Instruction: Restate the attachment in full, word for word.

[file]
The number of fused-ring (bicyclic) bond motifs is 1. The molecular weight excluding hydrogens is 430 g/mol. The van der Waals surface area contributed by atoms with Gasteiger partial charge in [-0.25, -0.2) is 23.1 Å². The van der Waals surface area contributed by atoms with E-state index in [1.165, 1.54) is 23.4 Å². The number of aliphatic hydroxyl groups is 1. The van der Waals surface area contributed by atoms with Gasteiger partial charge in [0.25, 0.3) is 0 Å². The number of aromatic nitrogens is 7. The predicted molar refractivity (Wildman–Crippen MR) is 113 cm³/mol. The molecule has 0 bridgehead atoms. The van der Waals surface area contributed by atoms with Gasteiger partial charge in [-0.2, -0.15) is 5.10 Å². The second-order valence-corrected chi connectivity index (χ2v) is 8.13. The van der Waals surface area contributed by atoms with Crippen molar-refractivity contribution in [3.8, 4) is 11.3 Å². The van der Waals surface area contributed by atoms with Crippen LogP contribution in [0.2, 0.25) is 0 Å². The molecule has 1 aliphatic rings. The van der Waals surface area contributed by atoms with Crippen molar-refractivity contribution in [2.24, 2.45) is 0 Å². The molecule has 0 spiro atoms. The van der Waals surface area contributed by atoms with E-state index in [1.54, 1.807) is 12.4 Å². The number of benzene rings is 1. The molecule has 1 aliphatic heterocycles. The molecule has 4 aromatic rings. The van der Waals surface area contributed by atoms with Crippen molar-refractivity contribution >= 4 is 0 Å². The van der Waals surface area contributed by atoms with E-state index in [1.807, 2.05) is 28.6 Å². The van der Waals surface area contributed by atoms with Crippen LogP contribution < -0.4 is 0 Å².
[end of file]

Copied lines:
The number of fused-ring (bicyclic) bond motifs is 1. The molecular weight excluding hydrogens is 430 g/mol. The van der Waals surface area contributed by atoms with Gasteiger partial charge in [-0.25, -0.2) is 23.1 Å². The van der Waals surface area contributed by atoms with E-state index in [1.165, 1.54) is 23.4 Å². The number of aliphatic hydroxyl groups is 1. The van der Waals surface area contributed by atoms with Gasteiger partial charge in [0.25, 0.3) is 0 Å². The number of aromatic nitrogens is 7. The predicted molar refractivity (Wildman–Crippen MR) is 113 cm³/mol. The molecule has 0 bridgehead atoms. The van der Waals surface area contributed by atoms with Gasteiger partial charge in [-0.2, -0.15) is 5.10 Å². The second-order valence-corrected chi connectivity index (χ2v) is 8.13. The van der Waals surface area contributed by atoms with Crippen molar-refractivity contribution in [3.8, 4) is 11.3 Å². The van der Waals surface area contributed by atoms with Crippen LogP contribution in [0.2, 0.25) is 0 Å². The molecule has 1 aliphatic rings. The van der Waals surface area contributed by atoms with Crippen molar-refractivity contribution in [2.24, 2.45) is 0 Å². The molecule has 0 spiro atoms. The van der Waals surface area contributed by atoms with E-state index in [1.54, 1.807) is 12.4 Å². The number of benzene rings is 1. The molecule has 1 aliphatic heterocycles. The molecule has 4 aromatic rings. The van der Waals surface area contributed by atoms with Crippen molar-refractivity contribution >= 4 is 0 Å². The van der Waals surface area contributed by atoms with E-state index in [1.807, 2.05) is 28.6 Å². The van der Waals surface area contributed by atoms with Crippen LogP contribution < -0.4 is 0 Å².